Guardsmen, hear me! Cadia may lie in ruin, but her proud people do not! For each brother and sister who gave their lives to Him as martyrs, we will reap a vengeance fiftyfold! Cadia may be no more, but will never be forgotten; our foes shall tremble in fear at the name, for their doom shall come from the barrels of Cadian guns, fired by Cadian hands! Forward, for vengeance and retribution, in His name and the names of our fallen comrades! 
   
Made in us
Longtime Dakkanaut




Annandale, VA

 Inquisitor Lord Katherine wrote:
Traditionally, the abstraction would be held that one "shot" represents ability to attempt to engage a discrete target within the timeframe of a turn. However many pieces of munitions the soldier expends doing that isn't modelled.

The implications aren't really that weird, though. At the scale of the game, the entire action presented isn't more than a few minutes, at most.


A few minutes of action is more than enough time to need a reload, is my point. I just don't think it's reasonable to say that the game represents such a short amount of time that nobody needs to reload- I mean, most troops in contact are going to dump a mag in less time than it takes the company commander to issue ten discrete orders to different squads/platoons, for example. I just chalk up the lack of LBE and ammo as another don't-think-about-it-too-hard abstraction in a game that is already chock full of them.

This message was edited 1 time. Last update was at 2021/06/17 19:06:10


 
   
Made in gb
Member of a Lodge? I Can't Say






But the ammo for engagements is there on the models in pouches. They're just optional to put on.
Here they are on the Intercessor sprue.
Spoiler:

And on the Cadian sprue.
Spoiler:

This message was edited 1 time. Last update was at 2021/06/17 19:16:59


 
   
Made in au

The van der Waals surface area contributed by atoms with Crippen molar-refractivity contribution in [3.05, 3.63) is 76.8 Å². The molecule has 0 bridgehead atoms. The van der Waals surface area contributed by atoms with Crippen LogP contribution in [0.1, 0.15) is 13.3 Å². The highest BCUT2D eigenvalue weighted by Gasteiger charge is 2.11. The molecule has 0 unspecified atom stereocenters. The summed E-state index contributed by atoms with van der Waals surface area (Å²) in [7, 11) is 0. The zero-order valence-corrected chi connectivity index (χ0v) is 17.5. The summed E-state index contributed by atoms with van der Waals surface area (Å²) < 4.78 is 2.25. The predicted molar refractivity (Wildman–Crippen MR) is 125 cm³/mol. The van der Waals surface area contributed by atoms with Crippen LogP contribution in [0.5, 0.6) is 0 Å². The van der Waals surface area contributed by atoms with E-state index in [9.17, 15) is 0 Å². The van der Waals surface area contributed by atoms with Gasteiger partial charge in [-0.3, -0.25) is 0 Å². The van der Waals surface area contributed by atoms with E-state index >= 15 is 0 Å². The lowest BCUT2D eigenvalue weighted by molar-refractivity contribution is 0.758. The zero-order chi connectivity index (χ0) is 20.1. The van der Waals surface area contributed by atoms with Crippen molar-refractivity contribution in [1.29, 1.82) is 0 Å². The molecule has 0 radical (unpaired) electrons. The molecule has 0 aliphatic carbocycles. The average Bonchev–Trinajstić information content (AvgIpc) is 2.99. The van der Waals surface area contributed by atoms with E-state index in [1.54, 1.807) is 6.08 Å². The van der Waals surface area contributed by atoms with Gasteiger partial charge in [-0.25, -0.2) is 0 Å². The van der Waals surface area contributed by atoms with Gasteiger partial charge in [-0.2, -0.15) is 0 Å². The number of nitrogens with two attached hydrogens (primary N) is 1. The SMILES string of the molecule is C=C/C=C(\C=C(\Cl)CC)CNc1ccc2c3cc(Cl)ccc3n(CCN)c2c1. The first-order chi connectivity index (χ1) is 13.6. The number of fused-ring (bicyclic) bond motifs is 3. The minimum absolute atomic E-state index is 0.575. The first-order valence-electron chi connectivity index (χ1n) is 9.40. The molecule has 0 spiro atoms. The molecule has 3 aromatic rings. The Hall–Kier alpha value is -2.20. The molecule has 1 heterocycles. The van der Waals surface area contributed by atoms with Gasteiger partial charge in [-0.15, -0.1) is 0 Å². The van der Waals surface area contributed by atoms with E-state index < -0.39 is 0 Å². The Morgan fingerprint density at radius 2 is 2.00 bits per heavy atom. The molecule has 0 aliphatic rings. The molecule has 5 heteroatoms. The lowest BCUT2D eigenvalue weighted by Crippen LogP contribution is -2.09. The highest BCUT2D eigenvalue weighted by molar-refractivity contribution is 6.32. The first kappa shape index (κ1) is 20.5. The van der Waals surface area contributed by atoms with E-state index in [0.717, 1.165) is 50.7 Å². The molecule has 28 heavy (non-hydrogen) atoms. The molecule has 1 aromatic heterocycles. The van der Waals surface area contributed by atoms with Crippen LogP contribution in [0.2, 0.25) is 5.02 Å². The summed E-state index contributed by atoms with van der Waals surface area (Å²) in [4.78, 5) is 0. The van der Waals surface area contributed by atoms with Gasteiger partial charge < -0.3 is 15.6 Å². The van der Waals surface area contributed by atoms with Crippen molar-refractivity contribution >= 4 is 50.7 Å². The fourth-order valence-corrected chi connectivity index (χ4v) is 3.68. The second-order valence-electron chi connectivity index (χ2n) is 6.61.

Regular Dakkanaut




 Gert wrote:
Game=/=background is the basic premise of this. In the lore a SM Tactical Marine carries their Boltgun, a Bolt Pistol, Combat Knife, ammo for both their primary and secondary weapon, Frag and Krak grenades, and potentially other supplies such as nutrient supplements and water. Now, I would rather eat a brick than paint all of that detail on a model and I wager most others would too. So instead GW gives hobbyists some of these options if they want to add them.


Maybe it's like Robcop and all of those things are "inside" the armour. When needed the armour section opens and the equipment comes out.

   
Made in us
Exalted Beastlord




Jarms48 wrote:
 Gert wrote:
Game=/=background is the basic premise of this. In the lore a SM Tactical Marine carries their Boltgun, a Bolt Pistol, Combat Knife, ammo for both their primary and secondary weapon, Frag and Krak grenades, and potentially other supplies such as nutrient supplements and water. Now, I would rather eat a brick than paint all of that detail on a model and I wager most others would too. So instead GW gives hobbyists some of these options if they want to add them.


Maybe it's like Robcop and all of those things are "inside" the armour. When needed the armour section opens and the equipment comes out.


So... no room for internal structure, musculature or actual leg?


---
The main reason is just that a lot of gear takes away from the 'look' of models, especially at small scales.

This message was edited 1 time. Last update was at 2021/06/17 21:30:32


Efficiency is the highest virtue. 
   
Made in au
Regular Dakkanaut




So... no room for internal structure, musculature or actual leg?


I think I remember seeing someone here, or on Reddit, post a picture of how the scale for First-born marines is pretty off and that there's actually a lot of dead-space between where their actual bodies are and where the armour is. This could explain it.
   
Made in gb
Dakka Veteran



London

 catbarf wrote: